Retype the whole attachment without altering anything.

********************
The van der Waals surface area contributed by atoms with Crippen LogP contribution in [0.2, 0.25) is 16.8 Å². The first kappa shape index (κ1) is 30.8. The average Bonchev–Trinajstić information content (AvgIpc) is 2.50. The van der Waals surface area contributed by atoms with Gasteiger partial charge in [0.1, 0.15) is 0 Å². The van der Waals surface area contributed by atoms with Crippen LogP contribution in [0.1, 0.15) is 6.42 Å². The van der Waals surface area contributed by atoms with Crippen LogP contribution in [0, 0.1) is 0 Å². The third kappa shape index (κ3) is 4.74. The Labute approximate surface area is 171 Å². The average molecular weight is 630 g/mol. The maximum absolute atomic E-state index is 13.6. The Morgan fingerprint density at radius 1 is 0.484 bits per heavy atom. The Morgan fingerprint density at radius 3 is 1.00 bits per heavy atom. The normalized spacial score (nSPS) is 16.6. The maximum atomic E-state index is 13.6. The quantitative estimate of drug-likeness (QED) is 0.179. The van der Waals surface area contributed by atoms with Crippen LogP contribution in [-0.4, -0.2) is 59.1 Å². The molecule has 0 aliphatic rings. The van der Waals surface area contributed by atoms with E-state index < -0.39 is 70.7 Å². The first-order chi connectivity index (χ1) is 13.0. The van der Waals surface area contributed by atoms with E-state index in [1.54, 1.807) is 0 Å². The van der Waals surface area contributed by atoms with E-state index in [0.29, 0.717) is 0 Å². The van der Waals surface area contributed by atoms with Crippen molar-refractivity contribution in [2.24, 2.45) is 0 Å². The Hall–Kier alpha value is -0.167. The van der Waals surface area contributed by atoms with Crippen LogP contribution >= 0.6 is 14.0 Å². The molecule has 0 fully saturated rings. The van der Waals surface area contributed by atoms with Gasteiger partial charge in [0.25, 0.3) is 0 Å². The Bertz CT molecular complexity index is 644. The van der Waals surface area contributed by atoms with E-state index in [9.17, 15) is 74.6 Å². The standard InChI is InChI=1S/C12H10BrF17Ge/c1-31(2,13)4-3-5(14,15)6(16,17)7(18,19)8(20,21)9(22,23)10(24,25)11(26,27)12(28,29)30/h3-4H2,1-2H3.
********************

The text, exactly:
The van der Waals surface area contributed by atoms with Crippen LogP contribution in [0.2, 0.25) is 16.8 Å². The first kappa shape index (κ1) is 30.8. The average Bonchev–Trinajstić information content (AvgIpc) is 2.50. The van der Waals surface area contributed by atoms with Gasteiger partial charge in [0.1, 0.15) is 0 Å². The van der Waals surface area contributed by atoms with Crippen LogP contribution in [0.1, 0.15) is 6.42 Å². The van der Waals surface area contributed by atoms with Crippen LogP contribution in [0, 0.1) is 0 Å². The third kappa shape index (κ3) is 4.74. The Labute approximate surface area is 171 Å². The average molecular weight is 630 g/mol. The maximum absolute atomic E-state index is 13.6. The Morgan fingerprint density at radius 1 is 0.484 bits per heavy atom. The Morgan fingerprint density at radius 3 is 1.00 bits per heavy atom. The normalized spacial score (nSPS) is 16.6. The maximum atomic E-state index is 13.6. The quantitative estimate of drug-likeness (QED) is 0.179. The van der Waals surface area contributed by atoms with Crippen LogP contribution in [-0.4, -0.2) is 59.1 Å². The molecule has 0 aliphatic rings. The van der Waals surface area contributed by atoms with E-state index < -0.39 is 70.7 Å². The first-order chi connectivity index (χ1) is 13.0. The van der Waals surface area contributed by atoms with E-state index in [1.54, 1.807) is 0 Å². The van der Waals surface area contributed by atoms with E-state index in [0.29, 0.717) is 0 Å². The van der Waals surface area contributed by atoms with Crippen molar-refractivity contribution in [2.24, 2.45) is 0 Å². The Hall–Kier alpha value is -0.167. The van der Waals surface area contributed by atoms with Crippen LogP contribution >= 0.6 is 14.0 Å². The molecule has 0 fully saturated rings. The van der Waals surface area contributed by atoms with Gasteiger partial charge in [0.25, 0.3) is 0 Å². The Bertz CT molecular complexity index is 644. The van der Waals surface area contributed by atoms with E-state index in [9.17, 15) is 74.6 Å². The standard InChI is InChI=1S/C12H10BrF17Ge/c1-31(2,13)4-3-5(14,15)6(16,17)7(18,19)8(20,21)9(22,23)10(24,25)11(26,27)12(28,29)30/h3-4H2,1-2H3.